Tony Blair’s legacy? Don’t be too quick to judge.

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tags: election 2016, Trump



Niall Ferguson is a senior fellow of the Hoover Institution at Stanford.

… Hindsight is a wonderful thing. It means that, while success has many fathers, failure only ever has one.

Needless to say, we historians have the benefit of hindsight, too. In passing judgment, however, we try to focus on what decision-makers knew at the time of their decision. The great merit of the Chilcot Report is that it reconstructs that decision-making process meticulously, and shows where it went wrong.

Thirteen years on, those of us whose warnings were ignored are in a better position to criticize Blair than those who egged him on. Yet my inclination is to defend him. Unlike his turncoat critics, he has at least had the guts to express “sorrow, regret, and apology.”

In his impassioned apologia last week, Blair asked us to put ourselves in his position: “You are seeing the intelligence mount up on WMD. You are doing so in a changed context of mass casualties caused by a new and virulent form of terrorism. You have at least to consider the possibility of a 9/11 here in Britain. And your primary responsibility … is to protect your country.”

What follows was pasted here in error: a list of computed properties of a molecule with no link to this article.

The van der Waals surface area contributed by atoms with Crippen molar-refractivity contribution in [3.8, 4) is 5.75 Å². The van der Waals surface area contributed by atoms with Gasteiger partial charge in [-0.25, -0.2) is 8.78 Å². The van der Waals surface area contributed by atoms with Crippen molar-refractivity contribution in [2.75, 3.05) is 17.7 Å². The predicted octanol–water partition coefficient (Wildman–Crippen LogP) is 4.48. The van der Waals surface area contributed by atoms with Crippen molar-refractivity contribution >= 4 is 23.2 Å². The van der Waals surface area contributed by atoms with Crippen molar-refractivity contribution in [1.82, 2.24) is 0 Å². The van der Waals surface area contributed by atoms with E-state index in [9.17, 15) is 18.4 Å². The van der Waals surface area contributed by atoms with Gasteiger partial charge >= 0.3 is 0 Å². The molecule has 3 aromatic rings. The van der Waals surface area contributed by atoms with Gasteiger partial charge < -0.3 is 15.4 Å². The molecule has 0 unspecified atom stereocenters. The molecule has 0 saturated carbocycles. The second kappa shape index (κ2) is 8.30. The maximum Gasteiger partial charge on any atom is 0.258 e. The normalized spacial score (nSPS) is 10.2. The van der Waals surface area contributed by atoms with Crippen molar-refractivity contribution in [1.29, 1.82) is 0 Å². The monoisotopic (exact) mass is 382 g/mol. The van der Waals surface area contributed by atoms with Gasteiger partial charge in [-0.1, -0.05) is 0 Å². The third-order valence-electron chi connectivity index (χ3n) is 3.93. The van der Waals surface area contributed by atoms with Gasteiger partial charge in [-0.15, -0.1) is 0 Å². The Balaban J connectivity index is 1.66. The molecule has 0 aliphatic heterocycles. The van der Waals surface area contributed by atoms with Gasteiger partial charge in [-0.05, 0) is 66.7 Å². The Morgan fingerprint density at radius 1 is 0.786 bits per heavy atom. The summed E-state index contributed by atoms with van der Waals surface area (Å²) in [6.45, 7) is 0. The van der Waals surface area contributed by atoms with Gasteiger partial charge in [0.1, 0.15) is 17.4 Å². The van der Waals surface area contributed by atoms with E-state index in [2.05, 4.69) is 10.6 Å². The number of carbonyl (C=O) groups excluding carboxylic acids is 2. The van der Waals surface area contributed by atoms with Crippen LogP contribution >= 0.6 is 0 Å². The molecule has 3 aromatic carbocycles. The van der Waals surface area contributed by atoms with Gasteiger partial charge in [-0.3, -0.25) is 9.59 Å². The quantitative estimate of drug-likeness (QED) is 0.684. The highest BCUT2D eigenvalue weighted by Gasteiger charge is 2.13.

The UN was gridlocked, with France and Russia vetoing action that was justified under Resolution 1441. So we joined Bush’s war because — in Blair’s words — “I thought the human cost … of leaving Saddam in power would be worse for Britain and the world.”

I took a different view, as we have seen. But how can I be sure I was right? As Blair pointed out last week, we need to ask the counterfactual question: What if Saddam had been left in power? The alternative future Blair asks us to imagine is not wholly implausible. If the forces assembled in March 2003 had not been used, “sanctions would have swiftly eroded,” the system of inspections would have crumbled, and an “immensely … strengthened” Saddam would have resumed his WMD programs.

Moreover, if Saddam had still been in power in 2011, would there not have been an Arab revolution in Iraq, too? “In that case,” argued Blair, “the nightmare of Syria today would also be happening in Iraq.”

I know, I know. After all that went wrong in Iraq, beginning in March 2003, it is hard indeed to imagine a worse scenario. But this perfectly illustrates why all political lives are doomed to end in failure. For leaders must act on the basis of conjecture as well as of intelligence. In 2003 Tony Blair’s conjecture was that leaving Saddam in power would be worse than overthrowing him. In 2003 most of the press agreed. Today it seems obvious to the journalists who once cheered him on that Blair’s conjecture was wrong. The reality is that we cannot be sure. All we can be is honest with ourselves. Failure, too, has many fathers….




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